The pentatonic scale is one of the great universals of rock and roll music. A less experienced guitar player, however, might wonder why they need it and how it applies. For this reason, we’re going to cover some of the most famous pentatonic scale songs that you’re sure to be familiar with.
We’ll look at specific examples within popular song parts which will give you a better understanding of how each guitarist used the pentatonics to create greatness.
Scales are groups of notes that provide a framework for playing in a certain key. They span the entire fretboard of the guitar but are usually broken up into smaller sections for memorization and practice purposes. There are many different types of scales in each key, which will each provide a different feel or flavor to a melody.
While that may seem daunting, you can easily start with a few scales which are used most often. This will surprisingly cover a whole lot of ground. Most guitarists start with the Minor Pentatonic scale.
What Is The Pentatonic Scale?
The Pentatonic scale is a scale with five notes (penta = Greek for “five”). So, while a typical scale (also called a “diatonic” scale) includes 7 notes, the pentatonics simplify this a bit by removing 2 of those notes.
The minor pentatonic scale, for all intents and purposes, will also be the most commonly used scale for the modern guitarist. A melody based on the pentatonic scale can fit comfortably into any song from classic rock to a traditional hymn. Even many kids’ classics such as “Old Macdonald Had a Farm” are based on the pentatonic scale.
The pentatonic scale is where many guitarists start when learning to improvise solos and riffs because it is so flexible. As you will see in the songs below, five notes is still plenty to create a great song.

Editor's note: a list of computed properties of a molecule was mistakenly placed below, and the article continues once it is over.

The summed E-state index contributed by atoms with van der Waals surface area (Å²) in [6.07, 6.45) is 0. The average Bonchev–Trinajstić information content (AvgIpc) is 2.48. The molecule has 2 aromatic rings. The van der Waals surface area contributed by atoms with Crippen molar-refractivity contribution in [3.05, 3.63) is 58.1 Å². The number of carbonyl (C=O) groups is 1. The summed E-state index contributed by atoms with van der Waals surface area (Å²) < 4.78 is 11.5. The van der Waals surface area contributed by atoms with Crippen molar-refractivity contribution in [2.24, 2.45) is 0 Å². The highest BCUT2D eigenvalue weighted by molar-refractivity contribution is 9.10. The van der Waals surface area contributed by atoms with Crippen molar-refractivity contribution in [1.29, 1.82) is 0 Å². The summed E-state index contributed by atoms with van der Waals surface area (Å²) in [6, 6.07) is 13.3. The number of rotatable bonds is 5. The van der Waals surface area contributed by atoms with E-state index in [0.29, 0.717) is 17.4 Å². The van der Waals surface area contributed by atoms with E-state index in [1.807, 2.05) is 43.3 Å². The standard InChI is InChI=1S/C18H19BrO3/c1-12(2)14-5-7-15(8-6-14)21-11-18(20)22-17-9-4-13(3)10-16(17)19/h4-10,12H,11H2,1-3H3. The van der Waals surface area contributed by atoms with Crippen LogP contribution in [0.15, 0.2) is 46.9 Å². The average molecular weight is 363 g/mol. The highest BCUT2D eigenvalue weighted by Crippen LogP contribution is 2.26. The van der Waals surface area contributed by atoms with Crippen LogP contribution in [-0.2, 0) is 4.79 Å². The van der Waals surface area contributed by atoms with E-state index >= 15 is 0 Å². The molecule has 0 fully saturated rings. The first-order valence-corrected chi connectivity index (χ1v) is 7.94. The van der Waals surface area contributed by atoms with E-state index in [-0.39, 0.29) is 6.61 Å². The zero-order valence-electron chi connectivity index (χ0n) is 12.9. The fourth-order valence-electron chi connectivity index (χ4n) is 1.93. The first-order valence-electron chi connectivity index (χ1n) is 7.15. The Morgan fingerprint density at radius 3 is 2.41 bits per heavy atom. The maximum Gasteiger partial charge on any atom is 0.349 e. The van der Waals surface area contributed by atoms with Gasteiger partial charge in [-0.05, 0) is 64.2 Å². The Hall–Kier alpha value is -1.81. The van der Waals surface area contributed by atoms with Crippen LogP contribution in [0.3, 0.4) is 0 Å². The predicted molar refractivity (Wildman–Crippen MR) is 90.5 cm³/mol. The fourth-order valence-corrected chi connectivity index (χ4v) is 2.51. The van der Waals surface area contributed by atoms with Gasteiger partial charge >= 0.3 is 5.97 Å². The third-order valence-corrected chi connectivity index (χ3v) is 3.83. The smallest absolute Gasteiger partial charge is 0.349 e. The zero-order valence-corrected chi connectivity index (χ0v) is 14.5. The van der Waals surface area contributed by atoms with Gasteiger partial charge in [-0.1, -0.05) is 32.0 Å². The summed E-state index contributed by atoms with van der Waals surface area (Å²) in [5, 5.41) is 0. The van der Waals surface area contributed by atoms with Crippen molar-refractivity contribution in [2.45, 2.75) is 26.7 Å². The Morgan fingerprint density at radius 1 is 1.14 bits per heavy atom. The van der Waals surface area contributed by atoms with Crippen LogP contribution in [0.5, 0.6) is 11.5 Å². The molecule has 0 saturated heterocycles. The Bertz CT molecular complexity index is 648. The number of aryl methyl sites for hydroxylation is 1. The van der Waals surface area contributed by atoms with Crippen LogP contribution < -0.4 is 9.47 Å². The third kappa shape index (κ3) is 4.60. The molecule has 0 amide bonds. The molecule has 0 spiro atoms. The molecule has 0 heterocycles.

If you’d like to go in depth with the pentatonic scale, soloing, and just learning to master the fretboard in general, I highly recommend trying out Guitar Tricks (found here). They have a 14-Day Free Trial that gives you access to tons of great lessons and practice tools to accelerate your guitar playing.
Minor Pentatonic Songs
The minor pentatonic scale is the most used scale in pop, blues and rock – period. It allows you to display an attitude that’s just hard to match with most other scales. And its simplicity makes it perfectly suited for even amateur rock guitarists to play all up and down the fretboard like nobody’s business.
1. “Are You Gonna Go My Way” – Lenny Kravitz
This song has a fantastic opening riff that continues throughout. Take that and combine it with the high-energy solo, switching to E Major Pentatonic, and you’ve got a real beast on your hands. This is one of those songs where every guitarist should at least know how to bang out the Intro.
2. “Stairway to Heaven” – Led Zeppelin
No Stairway! Ok, maybe just a little bit!
Stairway To Heaven is quite possibly the most famous minor pentatonic guitar solo ever. Led Zeppelin’s Jimmy Page was the master of the pentatonic scale and you’ll find that to hold true through